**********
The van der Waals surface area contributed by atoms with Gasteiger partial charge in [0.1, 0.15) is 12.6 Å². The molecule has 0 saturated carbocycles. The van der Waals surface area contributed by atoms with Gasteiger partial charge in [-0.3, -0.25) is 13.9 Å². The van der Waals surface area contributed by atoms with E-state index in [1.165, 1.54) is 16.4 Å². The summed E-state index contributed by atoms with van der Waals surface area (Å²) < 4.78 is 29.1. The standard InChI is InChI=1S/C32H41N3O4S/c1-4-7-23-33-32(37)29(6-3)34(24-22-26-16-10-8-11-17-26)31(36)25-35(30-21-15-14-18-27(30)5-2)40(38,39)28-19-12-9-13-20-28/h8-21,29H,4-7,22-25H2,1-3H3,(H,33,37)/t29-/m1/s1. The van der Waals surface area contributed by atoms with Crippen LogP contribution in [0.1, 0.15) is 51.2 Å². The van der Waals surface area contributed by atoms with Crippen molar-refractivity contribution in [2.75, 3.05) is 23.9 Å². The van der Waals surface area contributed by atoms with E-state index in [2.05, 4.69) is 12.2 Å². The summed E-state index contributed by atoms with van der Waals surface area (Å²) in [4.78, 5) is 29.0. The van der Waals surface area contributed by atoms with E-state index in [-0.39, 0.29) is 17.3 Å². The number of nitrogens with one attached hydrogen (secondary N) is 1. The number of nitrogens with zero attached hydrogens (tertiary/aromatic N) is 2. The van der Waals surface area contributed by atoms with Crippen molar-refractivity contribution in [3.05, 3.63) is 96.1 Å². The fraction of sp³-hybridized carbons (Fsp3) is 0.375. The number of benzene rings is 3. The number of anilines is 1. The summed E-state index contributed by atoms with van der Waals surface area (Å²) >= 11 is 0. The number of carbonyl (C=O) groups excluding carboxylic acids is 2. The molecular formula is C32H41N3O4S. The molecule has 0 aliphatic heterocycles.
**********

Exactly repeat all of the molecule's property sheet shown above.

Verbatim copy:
The van der Waals surface area contributed by atoms with Gasteiger partial charge in [0.1, 0.15) is 12.6 Å². The molecule has 0 saturated carbocycles. The van der Waals surface area contributed by atoms with Gasteiger partial charge in [-0.3, -0.25) is 13.9 Å². The van der Waals surface area contributed by atoms with E-state index in [1.165, 1.54) is 16.4 Å². The summed E-state index contributed by atoms with van der Waals surface area (Å²) < 4.78 is 29.1. The standard InChI is InChI=1S/C32H41N3O4S/c1-4-7-23-33-32(37)29(6-3)34(24-22-26-16-10-8-11-17-26)31(36)25-35(30-21-15-14-18-27(30)5-2)40(38,39)28-19-12-9-13-20-28/h8-21,29H,4-7,22-25H2,1-3H3,(H,33,37)/t29-/m1/s1. The van der Waals surface area contributed by atoms with Crippen LogP contribution in [0.1, 0.15) is 51.2 Å². The van der Waals surface area contributed by atoms with Crippen molar-refractivity contribution in [2.75, 3.05) is 23.9 Å². The van der Waals surface area contributed by atoms with E-state index in [2.05, 4.69) is 12.2 Å². The summed E-state index contributed by atoms with van der Waals surface area (Å²) in [4.78, 5) is 29.0. The van der Waals surface area contributed by atoms with E-state index in [-0.39, 0.29) is 17.3 Å². The number of nitrogens with one attached hydrogen (secondary N) is 1. The number of nitrogens with zero attached hydrogens (tertiary/aromatic N) is 2. The van der Waals surface area contributed by atoms with Crippen molar-refractivity contribution in [3.05, 3.63) is 96.1 Å². The fraction of sp³-hybridized carbons (Fsp3) is 0.375. The number of benzene rings is 3. The number of anilines is 1. The summed E-state index contributed by atoms with van der Waals surface area (Å²) >= 11 is 0. The number of carbonyl (C=O) groups excluding carboxylic acids is 2. The molecular formula is C32H41N3O4S. The molecule has 0 aliphatic heterocycles.